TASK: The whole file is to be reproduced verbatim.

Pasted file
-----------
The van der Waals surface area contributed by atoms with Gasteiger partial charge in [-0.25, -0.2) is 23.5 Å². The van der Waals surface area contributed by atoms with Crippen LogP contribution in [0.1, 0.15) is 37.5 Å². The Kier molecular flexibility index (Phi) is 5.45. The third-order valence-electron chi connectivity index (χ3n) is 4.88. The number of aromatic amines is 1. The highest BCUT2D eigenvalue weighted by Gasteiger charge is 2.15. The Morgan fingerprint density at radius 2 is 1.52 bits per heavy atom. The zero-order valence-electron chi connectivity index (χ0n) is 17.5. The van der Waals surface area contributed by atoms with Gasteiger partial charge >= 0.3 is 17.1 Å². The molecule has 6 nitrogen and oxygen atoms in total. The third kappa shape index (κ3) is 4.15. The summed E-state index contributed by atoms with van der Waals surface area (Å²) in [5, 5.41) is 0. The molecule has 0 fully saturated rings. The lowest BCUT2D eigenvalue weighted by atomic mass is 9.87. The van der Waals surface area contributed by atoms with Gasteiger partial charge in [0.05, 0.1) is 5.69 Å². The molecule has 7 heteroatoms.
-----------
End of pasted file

The van der Waals surface area contributed by atoms with Gasteiger partial charge in [-0.25, -0.2) is 23.5 Å². The van der Waals surface area contributed by atoms with Crippen LogP contribution in [0.1, 0.15) is 37.5 Å². The Kier molecular flexibility index (Phi) is 5.45. The third-order valence-electron chi connectivity index (χ3n) is 4.88. The number of aromatic amines is 1. The highest BCUT2D eigenvalue weighted by Gasteiger charge is 2.15. The Morgan fingerprint density at radius 2 is 1.52 bits per heavy atom. The zero-order valence-electron chi connectivity index (χ0n) is 17.5. The van der Waals surface area contributed by atoms with Gasteiger partial charge >= 0.3 is 17.1 Å². The molecule has 6 nitrogen and oxygen atoms in total. The third kappa shape index (κ3) is 4.15. The summed E-state index contributed by atoms with van der Waals surface area (Å²) in [5, 5.41) is 0. The molecule has 0 fully saturated rings. The lowest BCUT2D eigenvalue weighted by atomic mass is 9.87. The van der Waals surface area contributed by atoms with Gasteiger partial charge in [0.05, 0.1) is 5.69 Å². The molecule has 7 heteroatoms.